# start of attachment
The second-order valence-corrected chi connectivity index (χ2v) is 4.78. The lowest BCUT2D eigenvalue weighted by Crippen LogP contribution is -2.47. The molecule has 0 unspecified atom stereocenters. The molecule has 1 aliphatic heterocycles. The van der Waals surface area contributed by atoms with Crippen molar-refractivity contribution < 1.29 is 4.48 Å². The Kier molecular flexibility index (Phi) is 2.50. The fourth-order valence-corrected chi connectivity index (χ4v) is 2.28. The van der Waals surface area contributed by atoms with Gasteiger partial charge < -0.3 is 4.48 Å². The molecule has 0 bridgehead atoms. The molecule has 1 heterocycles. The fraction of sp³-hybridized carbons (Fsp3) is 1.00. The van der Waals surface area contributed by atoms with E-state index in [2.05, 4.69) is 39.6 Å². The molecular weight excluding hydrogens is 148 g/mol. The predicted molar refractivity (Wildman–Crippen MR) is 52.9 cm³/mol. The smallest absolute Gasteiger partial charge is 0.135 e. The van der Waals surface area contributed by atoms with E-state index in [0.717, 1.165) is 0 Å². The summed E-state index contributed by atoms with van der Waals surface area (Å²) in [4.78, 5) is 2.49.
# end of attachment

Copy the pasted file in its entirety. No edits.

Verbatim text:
The second-order valence-corrected chi connectivity index (χ2v) is 4.78. The lowest BCUT2D eigenvalue weighted by Crippen LogP contribution is -2.47. The molecule has 0 unspecified atom stereocenters. The molecule has 1 aliphatic heterocycles. The van der Waals surface area contributed by atoms with Crippen molar-refractivity contribution < 1.29 is 4.48 Å². The Kier molecular flexibility index (Phi) is 2.50. The fourth-order valence-corrected chi connectivity index (χ4v) is 2.28. The van der Waals surface area contributed by atoms with Gasteiger partial charge < -0.3 is 4.48 Å². The molecule has 0 bridgehead atoms. The molecule has 1 heterocycles. The fraction of sp³-hybridized carbons (Fsp3) is 1.00. The van der Waals surface area contributed by atoms with E-state index in [2.05, 4.69) is 39.6 Å². The molecular weight excluding hydrogens is 148 g/mol. The predicted molar refractivity (Wildman–Crippen MR) is 52.9 cm³/mol. The smallest absolute Gasteiger partial charge is 0.135 e. The van der Waals surface area contributed by atoms with E-state index in [0.717, 1.165) is 0 Å². The summed E-state index contributed by atoms with van der Waals surface area (Å²) in [4.78, 5) is 2.49.